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Clark backs a ban on flag burning

Candidate who praises dissent also defends proposed amendment

MANCHESTER, N.H. -- Retired Army General Wesley K. Clark, who has repeatedly decried the Bush administration for discouraging dissent, said yesterday he would support a constitutional amendment that outlawed desecration of the American flag.

Clark offered his view in response to a voter's question at an American Legion post in Manchester, on a day when he campaigned at several veterans-related events. It was the first time Clark had voiced a public opinion on the proposed amendment, and it was news to some of his aides -- who quickly said the position was an emotional response.

"The flag is something that is very deep and personal to him, as he has led men into battle and combat under the flag," said Chris Lehane, a Clark communications strategist.

But at speeches and town hall meetings throughout his campaign, Clark also has praised dissent as a patriotic act. "Democracy demands discussion, disagreement, and dissent," Clark said in an Oct. 22 speech in Manchester. "There is nothing more American -- nothing more patriotic -- than speaking out in defense of freedom, questioning authority, and holding your leaders accountable."

Matt Bennett, Clark's communications director, said Clark saw flag-burning as a "very, very, very particularized form of dissent that he simply can't abide. I guess he is carving out a little bit, but not very much. For the most part he is a very strong proponent of civil liberties."

To some veterans, Clark's support of the flag amendment was welcome news. Ernie Jones, 53, of Manchester, an Army veteran who heard Clark speak yesterday, said the position sealed his decision to support Clark over Senator John F. Kerry, another veteran.

Kerry, through a spokeswoman, said he believes the flag amendment violates free speech principles.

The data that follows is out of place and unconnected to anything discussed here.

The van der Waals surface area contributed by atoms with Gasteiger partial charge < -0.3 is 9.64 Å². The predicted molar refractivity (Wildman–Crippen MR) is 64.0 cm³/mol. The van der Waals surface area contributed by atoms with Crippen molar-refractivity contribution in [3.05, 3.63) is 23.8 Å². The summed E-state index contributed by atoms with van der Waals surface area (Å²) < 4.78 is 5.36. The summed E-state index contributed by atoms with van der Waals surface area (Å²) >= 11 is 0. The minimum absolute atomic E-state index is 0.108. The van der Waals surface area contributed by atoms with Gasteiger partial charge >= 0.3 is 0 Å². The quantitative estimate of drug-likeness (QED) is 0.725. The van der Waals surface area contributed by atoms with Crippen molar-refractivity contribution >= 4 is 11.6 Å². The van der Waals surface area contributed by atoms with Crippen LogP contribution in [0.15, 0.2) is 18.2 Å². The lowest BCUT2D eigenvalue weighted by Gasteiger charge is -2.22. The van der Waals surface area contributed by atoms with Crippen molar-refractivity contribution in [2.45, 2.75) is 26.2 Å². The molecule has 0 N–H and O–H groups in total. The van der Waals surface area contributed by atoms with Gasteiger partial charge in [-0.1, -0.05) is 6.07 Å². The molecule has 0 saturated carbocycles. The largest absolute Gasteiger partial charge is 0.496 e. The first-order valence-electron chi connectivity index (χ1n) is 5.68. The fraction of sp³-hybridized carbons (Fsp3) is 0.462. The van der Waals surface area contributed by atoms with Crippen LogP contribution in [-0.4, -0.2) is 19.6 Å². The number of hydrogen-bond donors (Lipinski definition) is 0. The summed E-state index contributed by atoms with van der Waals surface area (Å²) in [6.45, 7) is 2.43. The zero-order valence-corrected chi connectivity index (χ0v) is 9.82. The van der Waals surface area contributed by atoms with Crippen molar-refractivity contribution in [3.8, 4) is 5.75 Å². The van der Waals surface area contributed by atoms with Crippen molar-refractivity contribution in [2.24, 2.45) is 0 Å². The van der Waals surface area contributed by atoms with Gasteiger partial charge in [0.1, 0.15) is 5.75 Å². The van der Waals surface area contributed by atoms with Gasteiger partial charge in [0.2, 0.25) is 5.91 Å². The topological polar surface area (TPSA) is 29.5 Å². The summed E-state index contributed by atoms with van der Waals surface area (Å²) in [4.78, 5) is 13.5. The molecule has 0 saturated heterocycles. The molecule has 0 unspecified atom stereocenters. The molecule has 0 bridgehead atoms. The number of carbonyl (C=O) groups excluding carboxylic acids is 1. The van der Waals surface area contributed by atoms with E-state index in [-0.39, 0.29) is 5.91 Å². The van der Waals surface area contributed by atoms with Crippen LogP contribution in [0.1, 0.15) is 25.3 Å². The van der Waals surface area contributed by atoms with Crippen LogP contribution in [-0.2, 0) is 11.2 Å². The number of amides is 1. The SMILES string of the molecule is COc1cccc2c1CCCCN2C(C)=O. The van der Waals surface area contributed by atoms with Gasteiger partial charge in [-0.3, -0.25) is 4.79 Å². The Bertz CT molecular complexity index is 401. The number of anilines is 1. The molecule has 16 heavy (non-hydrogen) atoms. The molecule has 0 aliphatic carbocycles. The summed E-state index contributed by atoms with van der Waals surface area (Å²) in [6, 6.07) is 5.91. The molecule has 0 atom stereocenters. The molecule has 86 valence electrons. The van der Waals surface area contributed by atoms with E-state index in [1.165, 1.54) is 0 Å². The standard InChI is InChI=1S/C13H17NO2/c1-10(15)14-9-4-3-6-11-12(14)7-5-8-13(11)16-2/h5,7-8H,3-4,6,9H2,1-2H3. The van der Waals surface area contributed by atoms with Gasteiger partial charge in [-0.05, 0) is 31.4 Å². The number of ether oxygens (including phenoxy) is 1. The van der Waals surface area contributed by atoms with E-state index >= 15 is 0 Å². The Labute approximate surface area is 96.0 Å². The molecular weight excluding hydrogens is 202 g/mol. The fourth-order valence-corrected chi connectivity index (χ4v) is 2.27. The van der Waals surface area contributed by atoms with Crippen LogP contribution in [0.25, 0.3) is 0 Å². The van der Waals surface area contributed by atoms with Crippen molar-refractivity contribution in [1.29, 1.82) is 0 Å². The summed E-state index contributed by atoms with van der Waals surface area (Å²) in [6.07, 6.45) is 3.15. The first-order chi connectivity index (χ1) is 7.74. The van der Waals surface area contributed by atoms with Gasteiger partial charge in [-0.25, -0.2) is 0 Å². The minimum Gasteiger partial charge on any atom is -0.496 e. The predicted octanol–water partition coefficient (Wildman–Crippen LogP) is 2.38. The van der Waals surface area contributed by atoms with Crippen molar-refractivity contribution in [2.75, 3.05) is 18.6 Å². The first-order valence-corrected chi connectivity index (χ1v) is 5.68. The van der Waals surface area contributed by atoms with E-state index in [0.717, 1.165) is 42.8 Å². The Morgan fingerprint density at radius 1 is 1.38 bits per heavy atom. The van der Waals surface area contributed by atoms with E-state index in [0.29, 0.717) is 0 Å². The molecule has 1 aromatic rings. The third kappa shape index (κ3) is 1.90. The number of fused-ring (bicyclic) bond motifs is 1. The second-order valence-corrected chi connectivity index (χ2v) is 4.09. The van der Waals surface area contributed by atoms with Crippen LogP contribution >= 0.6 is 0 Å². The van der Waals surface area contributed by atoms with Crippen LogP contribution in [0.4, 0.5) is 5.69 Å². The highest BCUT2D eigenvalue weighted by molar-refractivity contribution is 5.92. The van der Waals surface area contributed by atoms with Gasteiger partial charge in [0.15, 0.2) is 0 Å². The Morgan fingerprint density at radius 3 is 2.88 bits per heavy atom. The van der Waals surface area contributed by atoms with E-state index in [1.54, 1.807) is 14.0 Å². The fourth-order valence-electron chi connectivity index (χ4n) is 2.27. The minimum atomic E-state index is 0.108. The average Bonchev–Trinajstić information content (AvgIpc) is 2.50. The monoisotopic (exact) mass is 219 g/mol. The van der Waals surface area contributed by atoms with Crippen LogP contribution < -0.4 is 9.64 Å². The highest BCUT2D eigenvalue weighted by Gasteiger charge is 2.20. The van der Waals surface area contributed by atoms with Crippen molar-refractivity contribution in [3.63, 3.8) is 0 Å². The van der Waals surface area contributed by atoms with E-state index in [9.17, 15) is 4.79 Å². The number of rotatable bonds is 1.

"If I saw someone burning the flag, I'd punch them in the mouth because I love that flag," Kerry said. "But the Constitutiton I fought for preserves the right of free expression."

Clark's campaign has taken pains this week to emphasize his three decades of army experience, in a primary state where veterans make up a sizable portion of the voting population. The campaign has also sought to downplay critical comments about Clark from several high-profile retired generals, including retired Army General H. Hugh Shelton, who was chairman of the Joint Chiefs of Staff when Clark led the war in Kosovo.

Shortly before Clark entered the race, Shelton questioned Clark's integrity in a speech, but has steadfastedly refused to elaborate.

Last weekend, Chris Hernandez, an Army veteran who led Clark's military security detail in Europe, gave Clark high praise as a leader and attributed the generals' remarks to jealousy.

And yesterday, Clark's aides said they had found another motive for Shelton's criticism: He serves an adviser to North Carolina Senator John Edwards, one of Clark's primary rivals.

The Clark campaign said it was shown an e-mail sent by the Edwards campaign to its supporters noting that Shelton is scheduled to speak next Monday at a meeting of Edwards's foreign policy advisory committee. Bennett sent Edwards a letter asking the senator to tell Shelton to stop criticizing Clark.

"This conclusively proves that Hugh Shelton had an agenda when he attacked Wes Clark," Bennett said in an interview. "General Shelton's comments are absolutely outrageous and Senator Edwards should not be associated with them, if he truly believes what he says about not attacking one another in a primary."

Edwards shot back a letter to Clark, saying Shelton, a former North Carolinian, "has been a friend and adviser for many years. I will continue to seek his advice. When I talk to the former chairman of the Joint Chiefs of Staff, it's about the safety and security of our men and women in uniform, not about politics."

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